Microphone placement is also key. Electric instruments have built-in pick-ups for amplifying or recording, Stotler said, but not acoustic instruments. Mics must be set up to capture the full sound of an instrument. One mic will suffice for most instruments, but drums require more, up to 10 or more mics for the snare, bass drum, cymbals and other elements of a standard drum kit.

And some bands prefer a "live" sound. They want to perform all at the same time. So Stotler sets up partitions and baffles — performers can play simultaneously, yet Stotler can still isolate each instrument and voice.

"You've got to get the recording right," he said. "People say ‘Fix it in the mix.' But that's a joke. You cannot do it."

Retro sound

When capturing sound, Stotler offers clients two options: All-digital; or old-fashioned, analog, magnetic tape.

"We're one of the few studios left that offers analog tape," Stotler said. "It has a retro sound. But it's expensive — $300 for one reel of tape, and that'll get you all of 15 minutes."

Echoes has a bank of analog sound processors - equalizers, compressors and preamplifiers and more - some of which Stotler built himself. His two-inch, 24-track, reel-to-reel tape recorder stands in the corner of the mixing room. The tape recorder is about the size of a washing machine.

"I've got jobs from people who see I have that reel-to-reel machine," Stotler said. "They don't use it, but they like that I have it."

About half of Echoes is digital, and the heart of the operation is a digital, fully restored, 1982 MCI 36-channel mixing console.

Stotler admitted he's a geek.

"Some people love to restore old cars," he said. "I restore old sound equipment."

Into the mix

Whether a band records using analog tape or digital technology, Stotler said he does all his mixing digitally. He approaches each band's music individually. He said he tries to avoid doing the same thing for all bands. That "templating," he said, leads to a cookie-cutter approach.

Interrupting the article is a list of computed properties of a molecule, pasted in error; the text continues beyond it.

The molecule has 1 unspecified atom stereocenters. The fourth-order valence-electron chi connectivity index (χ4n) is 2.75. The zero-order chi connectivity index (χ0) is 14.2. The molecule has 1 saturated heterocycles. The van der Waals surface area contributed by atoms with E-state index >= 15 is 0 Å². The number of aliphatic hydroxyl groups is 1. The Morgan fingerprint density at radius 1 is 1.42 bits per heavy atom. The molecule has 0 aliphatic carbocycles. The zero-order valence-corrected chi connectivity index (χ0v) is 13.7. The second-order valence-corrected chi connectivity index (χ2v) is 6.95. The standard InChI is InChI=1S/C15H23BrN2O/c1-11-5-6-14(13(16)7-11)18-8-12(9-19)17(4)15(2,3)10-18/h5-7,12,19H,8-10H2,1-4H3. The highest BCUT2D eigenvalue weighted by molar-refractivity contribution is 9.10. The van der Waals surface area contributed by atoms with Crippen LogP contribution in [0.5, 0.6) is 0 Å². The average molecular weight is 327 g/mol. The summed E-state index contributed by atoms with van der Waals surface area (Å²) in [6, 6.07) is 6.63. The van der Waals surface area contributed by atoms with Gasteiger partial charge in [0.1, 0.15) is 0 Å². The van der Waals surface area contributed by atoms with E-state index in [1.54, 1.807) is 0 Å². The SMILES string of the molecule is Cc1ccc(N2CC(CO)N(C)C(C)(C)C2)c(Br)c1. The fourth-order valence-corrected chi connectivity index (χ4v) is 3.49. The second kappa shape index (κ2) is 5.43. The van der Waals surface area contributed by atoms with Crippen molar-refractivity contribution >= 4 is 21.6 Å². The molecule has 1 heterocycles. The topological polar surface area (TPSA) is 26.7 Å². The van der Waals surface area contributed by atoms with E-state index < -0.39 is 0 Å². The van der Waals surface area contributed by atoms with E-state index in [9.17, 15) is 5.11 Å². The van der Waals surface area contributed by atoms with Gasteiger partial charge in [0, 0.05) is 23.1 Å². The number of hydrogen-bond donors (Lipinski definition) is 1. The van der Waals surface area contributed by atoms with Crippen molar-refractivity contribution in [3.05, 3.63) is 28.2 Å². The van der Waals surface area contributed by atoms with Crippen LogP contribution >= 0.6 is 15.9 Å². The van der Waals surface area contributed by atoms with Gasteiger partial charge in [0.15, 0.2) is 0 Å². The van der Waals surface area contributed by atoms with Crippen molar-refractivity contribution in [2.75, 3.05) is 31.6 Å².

"Bluegrass is hard to record, but easy to mix. It practically mixes itself," Stotler said. "Rock is the opposite. It's easy to record but hard to mix. There's a lot of manipulation of the sound."

Acoustic band members typically don't want to change the sound of its instruments. Pop, contemporary country and modern rock instruments are heavily processed, and bands often want to add special effects — reverbs, delays, changes to the shape of the notes - to instruments and voices. All this affects the time it takes to produce a song.

"I can mix a bluegrass song in an hour and a half," Stotler said. "A rock song can take five days. It depends on the complexity."

Growing outlets

Stotler loves his work. During his busy period - roughly September through May — he works seven days a week. During afternoons, he works alone in the studio on booking clients, marketing, maintaining his equipment and tweaking his website, In the evening, he works with clients, typically to midnight or 1 a.m.

In the past couple years, he's worked with a lot more local bands.

"This area wasn't known as a hotbed of activity," he said. "But Shepherdstown has exploded. Even Hagerstown is growing - lots of metal (rock) bands."

Stotler showed how he uses his console. On a piece of white tape beneath the 36 rows of controls, he labeled the instrument on each track. For a rock band, that would typically be eight to 10 tracks for the drum set, plus a bass guitar, a lead guitar, a rhythm guitar and perhaps a "scratch" vocal track to help coordinate the instruments. Later, the scratch vocal will be replaced with a final vocal track recorded after the instrument mix is completed.

Stotler uses a digital-audio workstation to mix the sounds. He cleans up each instrument track as needed, then synchronizes all the tracks. He balances the instruments' volume, manipulates the sound as needed and produces a final version. This is where Stotler calls on his sense of musical artistry.

"I do a lot of mixing on my own for bands," he said. "I have my input, then the bands come in and they have their input."

Band members review Stotler's mix and make additional changes to suit their artistic vision and style. At some point, everyone agrees the song is completed.

Then it's on to the next song.